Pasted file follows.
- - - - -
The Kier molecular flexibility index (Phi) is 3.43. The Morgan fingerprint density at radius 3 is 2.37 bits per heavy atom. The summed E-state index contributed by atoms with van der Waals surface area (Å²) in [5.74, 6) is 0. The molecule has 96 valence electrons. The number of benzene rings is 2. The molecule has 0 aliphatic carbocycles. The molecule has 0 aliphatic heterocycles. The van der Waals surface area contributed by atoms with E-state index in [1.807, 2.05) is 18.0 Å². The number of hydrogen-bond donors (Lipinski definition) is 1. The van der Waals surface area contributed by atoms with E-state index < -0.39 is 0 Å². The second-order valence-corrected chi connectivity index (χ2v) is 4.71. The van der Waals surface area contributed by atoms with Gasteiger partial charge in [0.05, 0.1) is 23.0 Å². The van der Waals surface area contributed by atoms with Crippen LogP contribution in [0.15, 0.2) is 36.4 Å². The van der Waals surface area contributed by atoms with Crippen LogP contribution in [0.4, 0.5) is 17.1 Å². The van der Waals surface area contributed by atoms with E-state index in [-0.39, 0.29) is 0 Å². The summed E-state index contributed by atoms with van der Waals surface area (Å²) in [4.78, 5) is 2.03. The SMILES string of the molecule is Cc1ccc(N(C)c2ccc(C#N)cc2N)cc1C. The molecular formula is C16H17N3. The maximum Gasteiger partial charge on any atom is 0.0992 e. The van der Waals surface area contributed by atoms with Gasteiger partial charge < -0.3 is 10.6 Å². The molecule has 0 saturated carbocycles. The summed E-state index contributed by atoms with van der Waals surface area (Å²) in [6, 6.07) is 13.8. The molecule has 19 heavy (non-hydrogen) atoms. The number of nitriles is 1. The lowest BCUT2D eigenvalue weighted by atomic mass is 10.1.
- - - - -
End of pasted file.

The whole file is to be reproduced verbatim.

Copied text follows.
The Kier molecular flexibility index (Phi) is 3.43. The Morgan fingerprint density at radius 3 is 2.37 bits per heavy atom. The summed E-state index contributed by atoms with van der Waals surface area (Å²) in [5.74, 6) is 0. The molecule has 96 valence electrons. The number of benzene rings is 2. The molecule has 0 aliphatic carbocycles. The molecule has 0 aliphatic heterocycles. The van der Waals surface area contributed by atoms with E-state index in [1.807, 2.05) is 18.0 Å². The number of hydrogen-bond donors (Lipinski definition) is 1. The van der Waals surface area contributed by atoms with E-state index < -0.39 is 0 Å². The second-order valence-corrected chi connectivity index (χ2v) is 4.71. The van der Waals surface area contributed by atoms with Gasteiger partial charge in [0.05, 0.1) is 23.0 Å². The van der Waals surface area contributed by atoms with Crippen LogP contribution in [0.15, 0.2) is 36.4 Å². The van der Waals surface area contributed by atoms with Crippen LogP contribution in [0.4, 0.5) is 17.1 Å². The van der Waals surface area contributed by atoms with E-state index in [-0.39, 0.29) is 0 Å². The summed E-state index contributed by atoms with van der Waals surface area (Å²) in [4.78, 5) is 2.03. The SMILES string of the molecule is Cc1ccc(N(C)c2ccc(C#N)cc2N)cc1C. The molecular formula is C16H17N3. The maximum Gasteiger partial charge on any atom is 0.0992 e. The van der Waals surface area contributed by atoms with Gasteiger partial charge < -0.3 is 10.6 Å². The molecule has 0 saturated carbocycles. The summed E-state index contributed by atoms with van der Waals surface area (Å²) in [6, 6.07) is 13.8. The molecule has 19 heavy (non-hydrogen) atoms. The number of nitriles is 1. The lowest BCUT2D eigenvalue weighted by atomic mass is 10.1.